At the top is a mountain climber’s paradise of steep rock faces and caves to explore
With the weather continuing to be picture perfect I head back up toward the Turini Pass. On the way I come around a blind right hand turn and slow to make a right turn but at the intersection is a man who looks about to cross the road with his dog. Braking for the event he spots me and pulls the dog back then havoc stuck. At about 10 mph I lose the front end on some gravel and face plant the pavement landing hard on my shoulder.
Two men are on the scene right away and stand the bike back up pushing it off to the side of the road. One of them asked if I needed help getting up but I decline the offer telling him he wouldn’t believe the reason if I told him. I crawl on all fours back to the bike and stand to review the damage. The crash bar took the brunt of it but the foot brake pedal is bent back.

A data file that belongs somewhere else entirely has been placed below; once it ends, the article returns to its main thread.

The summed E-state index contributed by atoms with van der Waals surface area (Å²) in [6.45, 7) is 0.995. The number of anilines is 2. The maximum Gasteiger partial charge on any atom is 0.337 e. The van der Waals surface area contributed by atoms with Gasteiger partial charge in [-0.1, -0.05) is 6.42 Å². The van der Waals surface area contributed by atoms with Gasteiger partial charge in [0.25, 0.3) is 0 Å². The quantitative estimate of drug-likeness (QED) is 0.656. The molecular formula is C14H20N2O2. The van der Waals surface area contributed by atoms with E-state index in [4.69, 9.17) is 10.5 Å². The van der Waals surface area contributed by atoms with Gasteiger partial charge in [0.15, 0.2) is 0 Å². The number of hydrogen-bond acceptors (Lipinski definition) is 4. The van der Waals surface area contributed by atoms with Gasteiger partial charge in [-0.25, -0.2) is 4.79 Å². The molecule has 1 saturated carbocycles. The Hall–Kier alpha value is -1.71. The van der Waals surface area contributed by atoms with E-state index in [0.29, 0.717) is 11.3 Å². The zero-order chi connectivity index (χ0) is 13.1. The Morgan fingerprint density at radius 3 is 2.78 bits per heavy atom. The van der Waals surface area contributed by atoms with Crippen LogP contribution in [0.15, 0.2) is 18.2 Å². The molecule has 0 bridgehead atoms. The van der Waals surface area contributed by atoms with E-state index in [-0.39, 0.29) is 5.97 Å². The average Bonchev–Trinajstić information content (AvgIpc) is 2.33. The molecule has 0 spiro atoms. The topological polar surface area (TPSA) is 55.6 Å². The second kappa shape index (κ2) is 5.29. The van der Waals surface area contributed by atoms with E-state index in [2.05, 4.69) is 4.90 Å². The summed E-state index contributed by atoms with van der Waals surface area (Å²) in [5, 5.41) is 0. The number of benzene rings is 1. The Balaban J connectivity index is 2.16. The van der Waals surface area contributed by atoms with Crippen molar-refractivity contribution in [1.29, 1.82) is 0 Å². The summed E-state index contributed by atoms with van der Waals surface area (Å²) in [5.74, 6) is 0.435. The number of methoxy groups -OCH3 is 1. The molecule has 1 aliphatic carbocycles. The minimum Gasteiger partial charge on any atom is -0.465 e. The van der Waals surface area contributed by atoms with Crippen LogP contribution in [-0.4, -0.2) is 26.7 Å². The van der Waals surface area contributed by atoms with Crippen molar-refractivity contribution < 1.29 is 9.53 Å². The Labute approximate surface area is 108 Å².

The soreness from the spill meant I would spent the last few days replacing the bent pedal and doing light maintenance on the bike.
All good things must come to an end and it’s time for the trip back home. I have an early morning flight back to Gatwick. Arriving in London I look around for the wheelchair I ordered and had to laugh when I spotted it. Behind the chair was a petite woman who had to be pushing 80 years of age. I wasn’t sure if she was there to push me or if I was going to have to push her. To my surprise she was on top of her game and spry for the advanced years as she whisked me away asking about my time in France.